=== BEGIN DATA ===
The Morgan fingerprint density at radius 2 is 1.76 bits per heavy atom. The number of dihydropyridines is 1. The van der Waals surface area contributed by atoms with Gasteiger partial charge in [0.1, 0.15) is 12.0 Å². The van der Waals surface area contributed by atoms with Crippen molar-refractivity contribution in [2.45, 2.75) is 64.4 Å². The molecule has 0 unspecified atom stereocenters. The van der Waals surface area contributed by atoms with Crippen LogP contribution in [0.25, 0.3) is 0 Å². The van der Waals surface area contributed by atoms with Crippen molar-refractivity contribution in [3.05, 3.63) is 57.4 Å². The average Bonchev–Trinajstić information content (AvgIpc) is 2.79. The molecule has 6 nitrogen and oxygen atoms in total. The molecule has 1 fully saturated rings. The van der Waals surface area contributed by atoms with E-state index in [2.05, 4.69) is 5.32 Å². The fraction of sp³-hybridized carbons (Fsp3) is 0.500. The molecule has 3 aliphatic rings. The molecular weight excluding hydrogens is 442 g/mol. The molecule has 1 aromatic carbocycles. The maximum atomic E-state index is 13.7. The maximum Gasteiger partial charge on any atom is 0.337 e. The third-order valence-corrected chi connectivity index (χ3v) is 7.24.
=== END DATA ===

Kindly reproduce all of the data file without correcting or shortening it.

The Morgan fingerprint density at radius 2 is 1.76 bits per heavy atom. The number of dihydropyridines is 1. The van der Waals surface area contributed by atoms with Gasteiger partial charge in [0.1, 0.15) is 12.0 Å². The van der Waals surface area contributed by atoms with Crippen molar-refractivity contribution in [2.45, 2.75) is 64.4 Å². The molecule has 0 unspecified atom stereocenters. The van der Waals surface area contributed by atoms with Crippen LogP contribution in [0.25, 0.3) is 0 Å². The van der Waals surface area contributed by atoms with Crippen molar-refractivity contribution in [3.05, 3.63) is 57.4 Å². The average Bonchev–Trinajstić information content (AvgIpc) is 2.79. The molecule has 6 nitrogen and oxygen atoms in total. The molecule has 1 fully saturated rings. The van der Waals surface area contributed by atoms with E-state index in [2.05, 4.69) is 5.32 Å². The fraction of sp³-hybridized carbons (Fsp3) is 0.500. The molecule has 3 aliphatic rings. The molecular weight excluding hydrogens is 442 g/mol. The molecule has 1 aromatic carbocycles. The maximum atomic E-state index is 13.7. The maximum Gasteiger partial charge on any atom is 0.337 e. The third-order valence-corrected chi connectivity index (χ3v) is 7.24.